Tuesday, May 27, 2008

Seconds of Seclusion: Sex and the Not-So-Single Sotah (Sotah 4a)

I wish I had been stuck in an airplane bathroom or riding in an elevator while learning today's Daf Yomi, which is about how long is long enough for a man and woman who are alone together to arouse suspicion. The Torah states that a woman may be suspected of adultery if she is secretly alone with another man (Numbers 5:13). The Talmud adds a few additional caveats: The woman needs to have been warned, this warning needs to take place in the presence of two witnesses, and the woman needs to have been alone with her seducer for a minimum period of time.

But how long is that period of time? כמה שיעור סתירה? The rabbis suggest a series of answers, each of which seems (to my ears, at least) laden with sexual overtones:

Rabbi Eliezer: For the time it takes to encircle a date palm. This is the Freudian/phallic response.

Rabbi Yehoshua: For the time it takes to mix a cup [of wine]. Cups are frequently associated with sex in the Talmud. In Nedarim 20b we learned that a man should not think of other women during sex with his wife because "A man should not drink from one glass while his eyes are on another." אל ישתה אדם בכוס זה ויתן עיניו בכוס אחר From Ketubot we know that a man would not sleep with a woman unless he checked her out beforehand, because "A man does not drink from a glass unless he first inspects it." אין אדם שותה בכוס אלא אם כן בודקו Furthermore, one of the three intimate labors that a woman performs for her husband (and which she is not allowed to delegate to a maidservant) is mixing his cup of wine.

Ben Azzai: For the time it takes to drink from a glass. Ben Azzai seems to require consummation. The rabbis at first do not accept his response. After all, the assumption is that each rabbi derives his answer based on his own sexual experiences.כל אחד ואחד בעצמו שיער But Ben Azzai never got married – how could he possibly know anything about sex? We know that Ben Azzai did not marry from Yevamot 63b, where this sage is attacked by the rabbis for saying that anyone who does not procreate is considered as if he committed murder. The rabbis respond to Ben Azzai, "Hey dude, practice what you preach!" נאה דורש ואינו נאה מקיים. Ben Azzai shrugs his shoulders: "What can I do? My soul's passion is for Torah." ומה אעשה וחשקה נפשי בתורה Here in Masechet Sotah, too, Ben Azzai speaks not from his own experience (presumably).

Rabbi Akiva: For the time it takes to roast an egg. Roasing an egg and fertilizing an egg are not all that different. Akiva, then, dispenses with the phallic symbol in favor of the ovoid.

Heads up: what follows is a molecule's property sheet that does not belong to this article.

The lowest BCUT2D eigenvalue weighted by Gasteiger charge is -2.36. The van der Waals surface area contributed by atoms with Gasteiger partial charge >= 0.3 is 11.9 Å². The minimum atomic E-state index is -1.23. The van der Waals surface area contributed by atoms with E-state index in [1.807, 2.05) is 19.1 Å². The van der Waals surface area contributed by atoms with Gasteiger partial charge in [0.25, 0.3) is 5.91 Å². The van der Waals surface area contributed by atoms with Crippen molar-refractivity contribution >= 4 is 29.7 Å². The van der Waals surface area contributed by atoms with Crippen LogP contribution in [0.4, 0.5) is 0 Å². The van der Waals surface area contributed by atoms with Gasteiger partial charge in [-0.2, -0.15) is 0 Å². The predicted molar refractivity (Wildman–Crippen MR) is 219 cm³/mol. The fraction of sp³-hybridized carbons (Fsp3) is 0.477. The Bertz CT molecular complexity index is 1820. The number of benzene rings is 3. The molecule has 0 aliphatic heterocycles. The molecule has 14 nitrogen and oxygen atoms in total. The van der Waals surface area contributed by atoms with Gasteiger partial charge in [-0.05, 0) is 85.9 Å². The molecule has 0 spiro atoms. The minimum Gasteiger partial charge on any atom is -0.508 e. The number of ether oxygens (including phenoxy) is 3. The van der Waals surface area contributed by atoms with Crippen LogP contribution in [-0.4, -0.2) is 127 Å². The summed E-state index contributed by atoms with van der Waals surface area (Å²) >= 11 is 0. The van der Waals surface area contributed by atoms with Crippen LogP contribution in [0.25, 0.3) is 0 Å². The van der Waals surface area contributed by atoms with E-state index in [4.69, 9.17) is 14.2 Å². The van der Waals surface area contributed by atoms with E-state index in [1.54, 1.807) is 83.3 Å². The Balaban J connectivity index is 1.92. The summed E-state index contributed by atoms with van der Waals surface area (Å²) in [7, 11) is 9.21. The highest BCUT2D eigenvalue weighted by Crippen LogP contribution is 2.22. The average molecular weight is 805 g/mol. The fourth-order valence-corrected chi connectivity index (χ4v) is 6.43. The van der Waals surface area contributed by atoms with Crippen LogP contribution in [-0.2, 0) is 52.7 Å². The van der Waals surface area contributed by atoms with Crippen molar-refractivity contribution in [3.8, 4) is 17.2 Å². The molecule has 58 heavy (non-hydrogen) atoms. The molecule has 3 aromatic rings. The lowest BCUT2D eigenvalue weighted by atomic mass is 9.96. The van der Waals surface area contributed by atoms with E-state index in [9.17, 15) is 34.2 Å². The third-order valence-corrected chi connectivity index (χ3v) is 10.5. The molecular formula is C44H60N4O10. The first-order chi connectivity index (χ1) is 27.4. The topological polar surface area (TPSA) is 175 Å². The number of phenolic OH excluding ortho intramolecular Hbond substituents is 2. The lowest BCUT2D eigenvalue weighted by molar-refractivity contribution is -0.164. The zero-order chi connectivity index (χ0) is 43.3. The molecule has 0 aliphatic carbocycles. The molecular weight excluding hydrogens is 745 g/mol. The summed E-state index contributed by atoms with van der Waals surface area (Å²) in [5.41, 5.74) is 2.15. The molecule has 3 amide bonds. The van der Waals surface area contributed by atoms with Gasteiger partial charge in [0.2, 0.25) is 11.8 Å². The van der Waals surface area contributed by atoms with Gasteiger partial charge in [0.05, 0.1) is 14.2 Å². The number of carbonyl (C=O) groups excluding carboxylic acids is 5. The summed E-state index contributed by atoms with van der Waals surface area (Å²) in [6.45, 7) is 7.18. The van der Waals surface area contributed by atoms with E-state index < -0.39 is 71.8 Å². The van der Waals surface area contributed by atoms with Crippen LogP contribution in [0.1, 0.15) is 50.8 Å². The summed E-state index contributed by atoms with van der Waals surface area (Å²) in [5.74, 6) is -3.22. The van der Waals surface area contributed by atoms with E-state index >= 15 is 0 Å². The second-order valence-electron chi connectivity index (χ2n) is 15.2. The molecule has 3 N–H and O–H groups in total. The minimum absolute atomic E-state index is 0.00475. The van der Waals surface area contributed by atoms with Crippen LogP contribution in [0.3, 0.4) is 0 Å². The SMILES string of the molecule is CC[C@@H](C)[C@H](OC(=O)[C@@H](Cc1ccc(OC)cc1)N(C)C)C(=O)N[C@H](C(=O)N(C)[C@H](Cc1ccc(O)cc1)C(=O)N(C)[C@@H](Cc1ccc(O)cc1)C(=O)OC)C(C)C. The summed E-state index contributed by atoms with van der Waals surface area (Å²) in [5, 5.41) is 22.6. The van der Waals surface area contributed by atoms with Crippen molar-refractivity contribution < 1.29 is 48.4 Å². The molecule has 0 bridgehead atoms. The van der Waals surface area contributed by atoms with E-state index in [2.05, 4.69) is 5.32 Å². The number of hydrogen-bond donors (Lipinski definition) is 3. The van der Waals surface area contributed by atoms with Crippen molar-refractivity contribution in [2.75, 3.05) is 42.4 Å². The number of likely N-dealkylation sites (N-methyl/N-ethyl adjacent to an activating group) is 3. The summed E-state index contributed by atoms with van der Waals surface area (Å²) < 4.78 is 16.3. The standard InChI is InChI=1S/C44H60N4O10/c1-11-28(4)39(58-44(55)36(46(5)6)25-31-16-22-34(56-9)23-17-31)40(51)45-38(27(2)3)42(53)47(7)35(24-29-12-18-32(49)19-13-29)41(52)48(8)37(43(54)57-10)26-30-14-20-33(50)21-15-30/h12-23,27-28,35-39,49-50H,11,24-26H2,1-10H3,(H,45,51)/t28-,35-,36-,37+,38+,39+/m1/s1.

Ben B'teyrah: For the time it takes to swallow an egg. Eggs, orifices, and oral activity. Indeed!

Pleymu (a student of Rabi) says: For the time it takes to extend an arm into a basket and grab a loaf of bread. Bread, too, is frequently associated with sex in the Talmud. "There is no comparison between one who has bread in his basket and one who does not" אינו דומה מי שיש פח בסלו למי שאין פת בסלו, the rabbis comment in extolling the virtues of having a spouse over remaining single. In a midrash about Potiphar, who entrusted Joseph with everything except "the bread that he ate" (Genesis 39:6), the rabbis comment that this bread refers to his wife. And in the continuation of our sugya in Sotah, we are told that "anyone who eats bread without washing first -- it is as if he had sex with a prostitute." Furthermore, snatching bread from a basket seems to suggest an illicit activity, and the extension of the arm can certainly also be phallic. Pleymu's suggestion preoccupies the rabbis, who want to know whether the loaf of bread is hot or cold; whether it is densely or loosely packed in the bag; whether it is a fresh loaf or a a stale one; whether it is made from wheat (which may slip from the hands) or from barley (which would not); whether it is soft or hard. Perhaps the rabbinic imagination, in its search for ever more graphic description, has other surfaces and textures in mind.

The rabbis' discussion goes on for quite a while, certainly for longer than it takes to roast an egg or mix a cup of wine. And so I can only wonder about the parallel sugya that was never recorded: What were their wives doing for the duration of this conversation?